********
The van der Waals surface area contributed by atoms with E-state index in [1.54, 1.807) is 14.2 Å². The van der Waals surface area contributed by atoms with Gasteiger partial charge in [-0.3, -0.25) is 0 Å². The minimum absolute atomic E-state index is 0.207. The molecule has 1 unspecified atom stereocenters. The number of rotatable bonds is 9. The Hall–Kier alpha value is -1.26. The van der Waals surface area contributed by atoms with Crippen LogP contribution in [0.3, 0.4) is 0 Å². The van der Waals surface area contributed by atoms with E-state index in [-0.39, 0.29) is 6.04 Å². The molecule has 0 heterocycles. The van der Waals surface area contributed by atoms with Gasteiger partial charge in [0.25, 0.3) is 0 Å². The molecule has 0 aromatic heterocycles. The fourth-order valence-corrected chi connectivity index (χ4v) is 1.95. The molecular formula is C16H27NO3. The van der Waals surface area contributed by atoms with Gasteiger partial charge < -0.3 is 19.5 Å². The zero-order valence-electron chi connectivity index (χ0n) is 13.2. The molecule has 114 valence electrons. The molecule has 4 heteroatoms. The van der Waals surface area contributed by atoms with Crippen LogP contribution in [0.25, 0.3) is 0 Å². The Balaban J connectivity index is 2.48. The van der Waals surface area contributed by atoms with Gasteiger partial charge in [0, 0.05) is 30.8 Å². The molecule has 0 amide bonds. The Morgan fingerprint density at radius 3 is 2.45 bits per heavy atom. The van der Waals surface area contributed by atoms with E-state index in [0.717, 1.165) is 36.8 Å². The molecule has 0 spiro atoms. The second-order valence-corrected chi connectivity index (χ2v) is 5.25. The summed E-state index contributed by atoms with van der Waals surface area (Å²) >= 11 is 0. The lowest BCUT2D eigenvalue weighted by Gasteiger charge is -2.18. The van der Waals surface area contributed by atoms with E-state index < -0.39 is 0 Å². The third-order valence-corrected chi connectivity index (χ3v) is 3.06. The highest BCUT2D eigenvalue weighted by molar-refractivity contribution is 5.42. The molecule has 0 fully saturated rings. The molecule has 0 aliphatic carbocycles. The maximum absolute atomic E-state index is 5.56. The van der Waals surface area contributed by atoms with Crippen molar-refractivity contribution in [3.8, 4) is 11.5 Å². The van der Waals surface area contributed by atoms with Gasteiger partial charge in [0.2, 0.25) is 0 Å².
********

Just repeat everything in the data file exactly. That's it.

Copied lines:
The van der Waals surface area contributed by atoms with E-state index in [1.54, 1.807) is 14.2 Å². The van der Waals surface area contributed by atoms with Gasteiger partial charge in [-0.3, -0.25) is 0 Å². The minimum absolute atomic E-state index is 0.207. The molecule has 1 unspecified atom stereocenters. The number of rotatable bonds is 9. The Hall–Kier alpha value is -1.26. The van der Waals surface area contributed by atoms with Crippen LogP contribution in [0.3, 0.4) is 0 Å². The van der Waals surface area contributed by atoms with E-state index in [-0.39, 0.29) is 6.04 Å². The molecule has 0 heterocycles. The van der Waals surface area contributed by atoms with Gasteiger partial charge in [0.25, 0.3) is 0 Å². The molecule has 0 aromatic heterocycles. The fourth-order valence-corrected chi connectivity index (χ4v) is 1.95. The molecular formula is C16H27NO3. The van der Waals surface area contributed by atoms with Gasteiger partial charge < -0.3 is 19.5 Å². The zero-order valence-electron chi connectivity index (χ0n) is 13.2. The molecule has 114 valence electrons. The molecule has 4 heteroatoms. The van der Waals surface area contributed by atoms with Crippen LogP contribution in [0.25, 0.3) is 0 Å². The Balaban J connectivity index is 2.48. The van der Waals surface area contributed by atoms with Gasteiger partial charge in [0, 0.05) is 30.8 Å². The molecule has 0 amide bonds. The Morgan fingerprint density at radius 3 is 2.45 bits per heavy atom. The van der Waals surface area contributed by atoms with E-state index in [0.717, 1.165) is 36.8 Å². The molecule has 0 spiro atoms. The second-order valence-corrected chi connectivity index (χ2v) is 5.25. The summed E-state index contributed by atoms with van der Waals surface area (Å²) >= 11 is 0. The lowest BCUT2D eigenvalue weighted by Gasteiger charge is -2.18. The van der Waals surface area contributed by atoms with E-state index < -0.39 is 0 Å². The third-order valence-corrected chi connectivity index (χ3v) is 3.06. The highest BCUT2D eigenvalue weighted by molar-refractivity contribution is 5.42. The molecule has 0 fully saturated rings. The molecule has 0 aliphatic carbocycles. The maximum absolute atomic E-state index is 5.56. The van der Waals surface area contributed by atoms with Crippen molar-refractivity contribution in [3.8, 4) is 11.5 Å². The van der Waals surface area contributed by atoms with Gasteiger partial charge in [0.2, 0.25) is 0 Å².